This summer, due to historically high temperatures, clouds carried much more water than expected. In addition, due to low pressure systems in the region, clouds arising from the Bay of Bengal disgorged the bulk of their water content in heavy quantities in Pakistan’s mountainous north. This resulted in flash floods as the water made its way down through uncountable ravines and gorges in the Northern Areas which join the Indus and its major tributaries before flowing down through the KP province and Punjab to Sindh. The Arabian Sea monsoon system, taking a more northerly path and disgorging in the Suleiman ranges, led to flash floods in Baluchistan. The resulting waters flowed into southern Punjab and Sindh. We all know what happened after that. Floods unlike any other in the history of our country, water flows that have broken century-old records, over 1500 people dead, 20 million people affected, 4.25 million acres of crops including cotton, sugarcane, rice and maize, destroyed, millions of houses washed away, major oil depots shut down, major link roads like the Grand Trunk (GT) road and the Motorway inundated, entire villages washed away…I could go on and on listing the calamities brought forth by these disastrous floods.
This climate change ‘prediction’ definitely seems to be coming true. The unreliable monsoon is becoming even more uncertain and we are seeing increased rainfall, (as was predicted by nine out of the ten global climate change models), occurring in a concentrated fashion. In the coming years, water flow from the glaciers will keep increasing as our precious store of freshwater melts and makes its way into the sea. If all this is true, then we are surely headed for disaster, since any disruption in the flow of the Indus will be catastrophic for Pakistan. “The Indus water system is the lifeline for Pakistan, as 75 to 80% of water flows to Pakistan as melt from the Himalayan glaciers. This glacier melt forms the backbone of the irrigation network in Pakistan, with 90% of agricultural land being fed by the vastly spread irrigation network in Pakistan, one of the largest in the world” Dr. Muhammad Irshad, Executive Director of Global Change Impacts Studies Centre in Pakistan.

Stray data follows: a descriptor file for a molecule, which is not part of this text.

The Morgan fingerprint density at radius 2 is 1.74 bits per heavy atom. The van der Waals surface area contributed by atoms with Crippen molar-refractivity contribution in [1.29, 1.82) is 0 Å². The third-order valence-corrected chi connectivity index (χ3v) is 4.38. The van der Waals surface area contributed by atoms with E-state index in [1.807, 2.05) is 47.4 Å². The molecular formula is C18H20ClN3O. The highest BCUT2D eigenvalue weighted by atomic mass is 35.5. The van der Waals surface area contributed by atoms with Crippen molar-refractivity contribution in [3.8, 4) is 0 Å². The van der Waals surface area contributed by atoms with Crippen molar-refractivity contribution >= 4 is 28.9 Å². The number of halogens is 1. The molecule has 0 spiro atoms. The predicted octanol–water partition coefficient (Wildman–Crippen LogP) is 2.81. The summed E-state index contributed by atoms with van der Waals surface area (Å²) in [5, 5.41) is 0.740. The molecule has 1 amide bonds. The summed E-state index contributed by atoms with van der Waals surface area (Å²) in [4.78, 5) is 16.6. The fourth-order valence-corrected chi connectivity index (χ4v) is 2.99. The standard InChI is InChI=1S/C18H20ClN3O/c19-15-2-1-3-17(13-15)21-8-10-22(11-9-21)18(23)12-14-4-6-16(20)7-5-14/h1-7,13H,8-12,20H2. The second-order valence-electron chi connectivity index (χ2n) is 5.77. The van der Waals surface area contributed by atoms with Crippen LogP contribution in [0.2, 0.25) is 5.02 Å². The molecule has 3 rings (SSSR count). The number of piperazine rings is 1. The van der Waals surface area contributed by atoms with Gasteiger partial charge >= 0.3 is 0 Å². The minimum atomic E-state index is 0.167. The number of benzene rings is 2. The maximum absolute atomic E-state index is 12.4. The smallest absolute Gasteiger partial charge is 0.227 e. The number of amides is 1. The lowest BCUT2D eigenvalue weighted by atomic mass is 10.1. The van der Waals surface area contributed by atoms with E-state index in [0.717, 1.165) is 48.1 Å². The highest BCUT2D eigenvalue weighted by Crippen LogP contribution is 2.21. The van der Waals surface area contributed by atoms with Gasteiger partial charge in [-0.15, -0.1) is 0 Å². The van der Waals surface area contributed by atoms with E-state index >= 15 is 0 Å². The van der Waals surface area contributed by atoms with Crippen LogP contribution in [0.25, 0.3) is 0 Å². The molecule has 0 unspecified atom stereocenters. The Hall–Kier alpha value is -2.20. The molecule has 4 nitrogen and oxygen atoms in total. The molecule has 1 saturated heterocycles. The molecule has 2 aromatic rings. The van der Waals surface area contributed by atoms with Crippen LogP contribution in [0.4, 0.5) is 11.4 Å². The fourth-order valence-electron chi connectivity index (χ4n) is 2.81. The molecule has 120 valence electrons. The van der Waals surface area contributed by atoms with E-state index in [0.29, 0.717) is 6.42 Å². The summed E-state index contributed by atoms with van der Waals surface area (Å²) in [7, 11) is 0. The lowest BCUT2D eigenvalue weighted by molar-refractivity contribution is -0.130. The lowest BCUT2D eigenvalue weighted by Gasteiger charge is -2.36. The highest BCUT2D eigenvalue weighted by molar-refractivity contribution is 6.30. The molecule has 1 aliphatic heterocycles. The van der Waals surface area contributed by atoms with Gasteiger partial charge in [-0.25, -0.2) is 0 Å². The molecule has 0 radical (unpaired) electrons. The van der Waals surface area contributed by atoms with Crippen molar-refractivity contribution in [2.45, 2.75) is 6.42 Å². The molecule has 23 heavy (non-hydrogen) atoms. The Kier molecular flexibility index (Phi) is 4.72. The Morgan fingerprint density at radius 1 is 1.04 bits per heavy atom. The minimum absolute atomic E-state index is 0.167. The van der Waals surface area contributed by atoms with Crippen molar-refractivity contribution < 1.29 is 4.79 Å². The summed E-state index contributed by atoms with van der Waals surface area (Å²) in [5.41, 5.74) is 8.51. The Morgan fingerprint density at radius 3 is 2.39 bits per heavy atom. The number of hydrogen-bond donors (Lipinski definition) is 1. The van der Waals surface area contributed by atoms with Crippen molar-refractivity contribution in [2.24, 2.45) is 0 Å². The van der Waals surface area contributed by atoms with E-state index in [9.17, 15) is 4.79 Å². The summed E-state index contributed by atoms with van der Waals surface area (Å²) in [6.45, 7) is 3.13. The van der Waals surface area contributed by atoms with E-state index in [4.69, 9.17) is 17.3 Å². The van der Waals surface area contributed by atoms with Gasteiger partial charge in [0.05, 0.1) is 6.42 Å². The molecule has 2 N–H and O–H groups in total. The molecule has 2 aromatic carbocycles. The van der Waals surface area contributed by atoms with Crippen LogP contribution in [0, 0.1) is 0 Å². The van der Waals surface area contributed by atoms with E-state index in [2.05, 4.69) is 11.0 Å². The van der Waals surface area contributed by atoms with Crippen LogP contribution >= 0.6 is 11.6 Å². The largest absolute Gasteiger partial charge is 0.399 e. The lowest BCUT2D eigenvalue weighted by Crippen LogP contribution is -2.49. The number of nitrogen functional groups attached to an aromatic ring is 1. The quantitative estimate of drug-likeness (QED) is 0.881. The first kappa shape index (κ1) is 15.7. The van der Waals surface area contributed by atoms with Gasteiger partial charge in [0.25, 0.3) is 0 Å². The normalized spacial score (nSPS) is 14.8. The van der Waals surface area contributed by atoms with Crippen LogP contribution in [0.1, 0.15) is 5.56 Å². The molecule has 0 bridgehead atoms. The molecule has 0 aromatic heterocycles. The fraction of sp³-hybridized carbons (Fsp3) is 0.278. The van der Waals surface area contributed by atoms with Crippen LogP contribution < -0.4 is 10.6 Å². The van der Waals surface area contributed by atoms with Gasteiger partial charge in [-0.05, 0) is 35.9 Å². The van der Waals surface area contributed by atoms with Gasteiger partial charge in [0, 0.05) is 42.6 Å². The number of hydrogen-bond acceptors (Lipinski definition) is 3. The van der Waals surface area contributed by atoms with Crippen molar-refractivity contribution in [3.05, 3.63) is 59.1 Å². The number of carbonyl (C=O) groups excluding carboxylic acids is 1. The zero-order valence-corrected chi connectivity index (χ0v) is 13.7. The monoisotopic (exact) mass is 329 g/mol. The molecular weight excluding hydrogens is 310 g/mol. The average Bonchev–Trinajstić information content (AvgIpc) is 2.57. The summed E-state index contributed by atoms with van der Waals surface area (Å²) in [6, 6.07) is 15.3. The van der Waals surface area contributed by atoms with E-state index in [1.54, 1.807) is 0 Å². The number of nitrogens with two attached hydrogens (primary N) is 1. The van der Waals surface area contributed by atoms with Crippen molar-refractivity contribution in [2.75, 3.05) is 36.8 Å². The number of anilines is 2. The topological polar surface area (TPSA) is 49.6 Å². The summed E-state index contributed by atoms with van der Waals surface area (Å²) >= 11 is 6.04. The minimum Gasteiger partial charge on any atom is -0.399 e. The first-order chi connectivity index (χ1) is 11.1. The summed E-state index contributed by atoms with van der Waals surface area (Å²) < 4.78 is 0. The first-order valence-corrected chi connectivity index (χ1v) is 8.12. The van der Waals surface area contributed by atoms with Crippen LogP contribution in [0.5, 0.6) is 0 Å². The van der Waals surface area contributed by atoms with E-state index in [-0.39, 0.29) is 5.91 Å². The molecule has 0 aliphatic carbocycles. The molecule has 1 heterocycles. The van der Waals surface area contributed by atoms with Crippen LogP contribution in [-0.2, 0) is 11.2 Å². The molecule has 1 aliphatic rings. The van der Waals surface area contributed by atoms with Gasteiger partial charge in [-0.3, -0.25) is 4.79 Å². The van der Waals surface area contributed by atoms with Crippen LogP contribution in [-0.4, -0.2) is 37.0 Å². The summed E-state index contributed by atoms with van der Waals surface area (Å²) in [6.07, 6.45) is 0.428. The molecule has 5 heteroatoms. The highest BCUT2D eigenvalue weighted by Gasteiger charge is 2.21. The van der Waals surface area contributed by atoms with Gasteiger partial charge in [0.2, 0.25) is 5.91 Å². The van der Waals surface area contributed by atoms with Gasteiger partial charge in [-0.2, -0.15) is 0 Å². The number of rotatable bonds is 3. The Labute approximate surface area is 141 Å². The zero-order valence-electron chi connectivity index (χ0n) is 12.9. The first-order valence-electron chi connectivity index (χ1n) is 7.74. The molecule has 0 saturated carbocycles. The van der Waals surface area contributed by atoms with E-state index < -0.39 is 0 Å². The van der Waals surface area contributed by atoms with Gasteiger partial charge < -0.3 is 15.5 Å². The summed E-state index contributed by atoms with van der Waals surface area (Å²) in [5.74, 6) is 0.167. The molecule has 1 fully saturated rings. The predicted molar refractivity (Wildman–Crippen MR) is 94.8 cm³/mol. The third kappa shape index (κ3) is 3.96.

In what way can Pakistan prepare for this changed and unfamiliar climate?
I cannot stress enough the importance of ‘harvesting’ the increased run-off due to glacial melt. As such,dams should be a crucial part of our agenda. Managing this water wisely over the coming dry years is also imperative. In comparison to the Murray-Darling and Colorado rivers, which have a storage capacity of nine hundred days, the Indus Basin has a capacity of a mere thirty days. Investments will need to be made to store water in small (rainwater) dams, and larger dams, in both surface and groundwater reservoirs. Conjunctive water management (management of both ground and surface water supplies) will have to be implemented. In addition to this, strategies and policies must be changed to ensure that the ‘harvested’ water is used for existing or historical demands and not to bring additional land under cultivation as we will need this water when the flow of the Indus system reduces. Instead, we should bring into practice conservation techniques especially in managing the vast amounts of water we use for
agriculture. A lot of water is wasted while being transported through canals and irrigating farmland, as we still largely practice flood irrigation. To summarize, a more flexible and adaptive management policy will have to be adopted in this coming era of variable climate, where there will be more floods and more droughts. New infrastructure and management policies that are equipped to deal with this erratic climate regime should be put into place before it is too late.
Lead image by Oxfam International (source: Flickr)